What made the dashboard even more useful and innovative came later, when three other local jurisdictions came on board. Thanks to a grant through the Urban Area Security Initiative, a federal program that “supports efforts to build and sustain the capabilities necessary to prevent, protect against, mitigate, respond to, and recover from acts of terrorism,” most fire departments in the NCR are using FirstWatch to monitor CAD, ePCR, and other data and improve performance.

With those connections already established, the next step was to create one dashboard that combined that data to provide a regional picture. The NCR hospital status dashboard now incorporates information from five different CAD systems: Prince George’s County, Charles County, and Montgomery County, Md.; the District of Columbia Fire and EMS Department; and American Medical Response (AMR), which provides BLS transport services in Washington, D.C. 

The dashboard lists each hospital in the region and gives a few pieces of information:

  • How many EMS transport units from our agencies are either at the hospital or en route; 
  • The average length of time units have been at the hospital; 
  • The longest any unit has currently been at the hospital. 

The system also sends alerts based on specific criteria established by each agency. For example, if four units are at a hospital for more than 30 minutes, EMS supervisors in Prince George’s County are automatically notified via text, e-mail, and the FirstWatch app. They can then look deeper into the problem to see which units are there and whether they need to talk to ED staff or divert transports to another facility.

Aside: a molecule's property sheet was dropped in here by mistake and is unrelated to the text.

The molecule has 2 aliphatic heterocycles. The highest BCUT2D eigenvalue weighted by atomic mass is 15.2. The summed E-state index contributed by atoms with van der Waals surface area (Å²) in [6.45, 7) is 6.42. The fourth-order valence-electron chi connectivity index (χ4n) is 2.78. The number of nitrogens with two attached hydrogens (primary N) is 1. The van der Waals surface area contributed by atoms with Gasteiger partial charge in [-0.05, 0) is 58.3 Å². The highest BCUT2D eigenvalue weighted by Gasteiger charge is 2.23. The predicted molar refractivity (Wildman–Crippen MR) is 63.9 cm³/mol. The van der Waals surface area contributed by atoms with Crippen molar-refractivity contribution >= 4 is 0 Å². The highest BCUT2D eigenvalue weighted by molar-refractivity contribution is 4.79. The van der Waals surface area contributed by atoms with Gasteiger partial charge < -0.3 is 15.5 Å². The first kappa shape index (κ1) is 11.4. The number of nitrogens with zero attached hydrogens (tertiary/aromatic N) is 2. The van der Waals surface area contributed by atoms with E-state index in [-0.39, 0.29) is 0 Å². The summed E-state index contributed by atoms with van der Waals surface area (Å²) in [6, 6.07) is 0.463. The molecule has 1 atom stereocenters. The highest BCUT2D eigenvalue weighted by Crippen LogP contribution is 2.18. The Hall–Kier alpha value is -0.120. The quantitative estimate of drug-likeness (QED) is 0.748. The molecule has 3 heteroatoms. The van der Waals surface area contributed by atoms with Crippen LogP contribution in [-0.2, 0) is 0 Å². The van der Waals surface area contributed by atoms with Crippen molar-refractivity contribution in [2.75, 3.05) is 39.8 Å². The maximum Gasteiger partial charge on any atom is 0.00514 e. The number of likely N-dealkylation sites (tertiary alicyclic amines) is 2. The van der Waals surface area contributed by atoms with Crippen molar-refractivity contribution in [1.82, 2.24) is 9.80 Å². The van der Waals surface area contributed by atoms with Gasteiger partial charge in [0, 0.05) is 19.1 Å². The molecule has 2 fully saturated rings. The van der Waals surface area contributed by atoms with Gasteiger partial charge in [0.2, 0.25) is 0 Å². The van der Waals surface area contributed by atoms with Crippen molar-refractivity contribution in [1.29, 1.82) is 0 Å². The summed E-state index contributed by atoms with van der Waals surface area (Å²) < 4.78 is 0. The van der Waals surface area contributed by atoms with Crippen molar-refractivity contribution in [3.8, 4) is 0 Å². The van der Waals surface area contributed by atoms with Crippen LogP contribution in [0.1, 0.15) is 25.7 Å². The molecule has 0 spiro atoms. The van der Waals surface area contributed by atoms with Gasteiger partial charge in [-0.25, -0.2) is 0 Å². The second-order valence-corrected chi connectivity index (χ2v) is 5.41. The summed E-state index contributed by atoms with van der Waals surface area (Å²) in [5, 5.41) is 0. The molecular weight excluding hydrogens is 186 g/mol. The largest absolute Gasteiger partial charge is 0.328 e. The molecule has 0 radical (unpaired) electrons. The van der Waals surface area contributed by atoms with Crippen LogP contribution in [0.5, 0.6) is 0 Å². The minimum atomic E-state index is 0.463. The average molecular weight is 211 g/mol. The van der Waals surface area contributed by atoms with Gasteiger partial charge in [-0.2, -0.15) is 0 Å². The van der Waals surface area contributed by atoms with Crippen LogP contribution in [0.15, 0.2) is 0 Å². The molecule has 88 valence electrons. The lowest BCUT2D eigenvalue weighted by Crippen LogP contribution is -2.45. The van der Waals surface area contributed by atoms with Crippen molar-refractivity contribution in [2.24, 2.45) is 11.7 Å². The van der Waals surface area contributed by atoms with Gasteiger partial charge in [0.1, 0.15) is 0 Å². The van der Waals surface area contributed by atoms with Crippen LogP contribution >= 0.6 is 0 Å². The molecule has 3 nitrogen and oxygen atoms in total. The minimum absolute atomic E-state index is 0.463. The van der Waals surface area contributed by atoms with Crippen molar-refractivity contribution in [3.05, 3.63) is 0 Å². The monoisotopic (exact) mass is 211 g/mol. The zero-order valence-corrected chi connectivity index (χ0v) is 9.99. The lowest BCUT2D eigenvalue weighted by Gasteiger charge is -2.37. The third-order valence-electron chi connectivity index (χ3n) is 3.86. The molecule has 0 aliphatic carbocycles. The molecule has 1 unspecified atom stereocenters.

In Washington the EMS liaison officer (ELO), a fire department paramedic assigned to the unified communications center, has traditionally directed personnel in the field to transport to one of the many emergency departments in D.C. and surrounding areas. In the past they based that decision solely on their knowledge of where D.C. Fire and EMS ambulances were transporting and tried to spread the patients out among hospitals to avoid inundating one. But they had no easy way of knowing who else might have recently arrived or was on their way to a hospital. Several D.C. hospitals serve as primary trauma centers or just frequent transport destinations for surrounding counties.

Now, with the regional hospital dashboard, the D.C. Fire ELO has real-time knowledge of which ambulances across the region are en route to or already arrived at local emergency departments. It’s one more piece of information to help keep any one hospital from being overwhelmed. 

Bringing Data to the Hospitals

Making transport decisions based on the information in our regional hospital dashboard is only part of the solution to a much bigger problem. The causes of emergency department crowding and patient handoff delays are multiple and complex. While hospitals know how long patients wait in waiting rooms after being registered and how long they wait for a bed, they often have no idea how long EMS waits to transfer a patient. In fact, until that patient is in a hospital bed, he or she often remains invisible as far as any hospital records are concerned, because the patient is still technically under EMS care. 

In each of our jurisdictions, we meet frequently with local hospitals and discuss these issues. We now come armed with reports that show exactly how often our ambulances waited longer than a certain time before they were available to take another call. The regional dashboard allows us to bring them a more comprehensive view of how this time impacts the entire system. 

Hospital leaders have also been given real-time access to the dashboard, so they can see how they’re performing and how busy other hospitals in the region are. In at least one meeting, we discovered a local hospital had recently cut some staff—a cost-saving measure leaders hadn’t realized might affect how quickly they could safely take patients from EMS. This awareness is causing them to search for structural and staffing changes to prevent this unforeseen impact of their budget cuts.

Next Steps

The regional hospital status dashboard was the first time we worked together to connect our data across county and state lines using FirstWatch. But the potential to gain a better picture across the region goes well beyond that. In addition to efforts to bring on more regional partners, including our colleagues in northern Virginia, here are just some of the ways we hope to expand and improve the program in the future.